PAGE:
- History and Culture
Acalypha integrifolia is a shrub measuring 2 meters, it has simple alternate leaves which are pale yellow green and can be red on the underside. The leaf margins are serrated, and leaf veins are reddish. The plant has reddish leaf stalks and stems. Male and female flowers are separate. The inflorescence comes out at the axillary, on a solitary spike measuring up to 20 centimeters long with small red flowers. The species produces a three-lobed, spiny, capsule fruit which contain pale brown ovoid seeds.
The species is endemic to the Mascarenes and occurs in the intermediate and upland forest. It is commonly found in the undergrowth and can colonise any area rapidly. The tiny seeds are dispersed by birds that facilitate the germination of the species.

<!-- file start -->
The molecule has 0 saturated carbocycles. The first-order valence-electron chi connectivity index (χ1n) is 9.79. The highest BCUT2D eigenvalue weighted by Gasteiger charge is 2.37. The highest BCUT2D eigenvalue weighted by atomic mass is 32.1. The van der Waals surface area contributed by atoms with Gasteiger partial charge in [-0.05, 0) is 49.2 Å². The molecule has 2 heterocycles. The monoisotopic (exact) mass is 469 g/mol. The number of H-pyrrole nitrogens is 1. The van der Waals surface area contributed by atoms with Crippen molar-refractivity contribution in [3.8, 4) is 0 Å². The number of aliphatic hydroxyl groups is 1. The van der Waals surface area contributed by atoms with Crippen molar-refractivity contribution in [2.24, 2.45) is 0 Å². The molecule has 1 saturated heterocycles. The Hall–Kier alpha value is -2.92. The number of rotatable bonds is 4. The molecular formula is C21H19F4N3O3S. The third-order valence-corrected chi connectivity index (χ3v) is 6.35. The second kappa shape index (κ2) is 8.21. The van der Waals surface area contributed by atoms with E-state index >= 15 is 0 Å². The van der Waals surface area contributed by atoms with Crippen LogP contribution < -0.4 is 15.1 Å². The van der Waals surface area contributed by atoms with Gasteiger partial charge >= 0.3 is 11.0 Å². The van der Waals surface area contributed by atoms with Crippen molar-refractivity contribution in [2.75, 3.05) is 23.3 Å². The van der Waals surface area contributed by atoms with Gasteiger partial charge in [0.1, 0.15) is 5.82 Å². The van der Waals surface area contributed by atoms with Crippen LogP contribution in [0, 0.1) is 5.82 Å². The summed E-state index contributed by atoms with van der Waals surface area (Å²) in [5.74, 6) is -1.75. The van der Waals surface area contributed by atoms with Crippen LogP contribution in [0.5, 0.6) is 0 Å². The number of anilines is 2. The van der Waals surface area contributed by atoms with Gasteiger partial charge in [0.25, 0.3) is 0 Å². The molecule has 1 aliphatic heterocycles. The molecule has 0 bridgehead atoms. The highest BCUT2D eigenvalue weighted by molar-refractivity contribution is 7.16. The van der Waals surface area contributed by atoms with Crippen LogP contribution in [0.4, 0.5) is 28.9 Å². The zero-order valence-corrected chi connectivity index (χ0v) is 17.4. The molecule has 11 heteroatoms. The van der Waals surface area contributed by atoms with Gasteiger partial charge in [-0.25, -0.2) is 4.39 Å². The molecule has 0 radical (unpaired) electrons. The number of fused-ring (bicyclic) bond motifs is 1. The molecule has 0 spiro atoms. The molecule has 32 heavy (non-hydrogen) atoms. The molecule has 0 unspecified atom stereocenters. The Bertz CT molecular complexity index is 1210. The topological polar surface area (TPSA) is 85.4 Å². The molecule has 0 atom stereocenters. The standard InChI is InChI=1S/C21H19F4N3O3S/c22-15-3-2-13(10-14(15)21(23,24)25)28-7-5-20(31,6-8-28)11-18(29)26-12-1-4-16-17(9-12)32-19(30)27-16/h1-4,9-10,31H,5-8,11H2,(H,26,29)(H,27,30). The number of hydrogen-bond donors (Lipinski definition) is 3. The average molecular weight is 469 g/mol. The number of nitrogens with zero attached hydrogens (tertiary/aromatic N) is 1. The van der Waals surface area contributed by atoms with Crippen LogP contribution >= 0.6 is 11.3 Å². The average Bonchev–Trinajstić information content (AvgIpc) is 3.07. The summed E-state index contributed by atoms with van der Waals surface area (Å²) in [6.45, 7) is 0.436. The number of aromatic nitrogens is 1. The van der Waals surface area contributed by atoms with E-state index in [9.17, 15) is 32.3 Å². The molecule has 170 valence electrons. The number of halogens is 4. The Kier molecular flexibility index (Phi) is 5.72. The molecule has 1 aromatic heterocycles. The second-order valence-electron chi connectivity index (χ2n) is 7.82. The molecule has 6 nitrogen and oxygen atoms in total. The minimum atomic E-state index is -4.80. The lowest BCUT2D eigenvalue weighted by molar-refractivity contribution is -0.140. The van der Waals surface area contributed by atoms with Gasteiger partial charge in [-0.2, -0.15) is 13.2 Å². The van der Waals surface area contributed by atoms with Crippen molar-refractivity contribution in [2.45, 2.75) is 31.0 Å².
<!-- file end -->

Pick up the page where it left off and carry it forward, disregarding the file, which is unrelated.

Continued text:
The species is listed as ‘Least Concern’ in the IUCN Red Data List. Even though it is common in the forests, we can observe the decline of the population in other areas due to invasive exotic species and the disturbance of the soil by feral pigs. The plants have been used in forest restoration projects and as decorative plants in landscape projects.
In Réunion and Mauritius the leaves are used to make a decoction which is ingested as an astringent and purgative, used to eliminate intestinal worms. It is also used to treat skin infections.
The long spike of the inflorescence looks like the tail of the rat, hence its common name.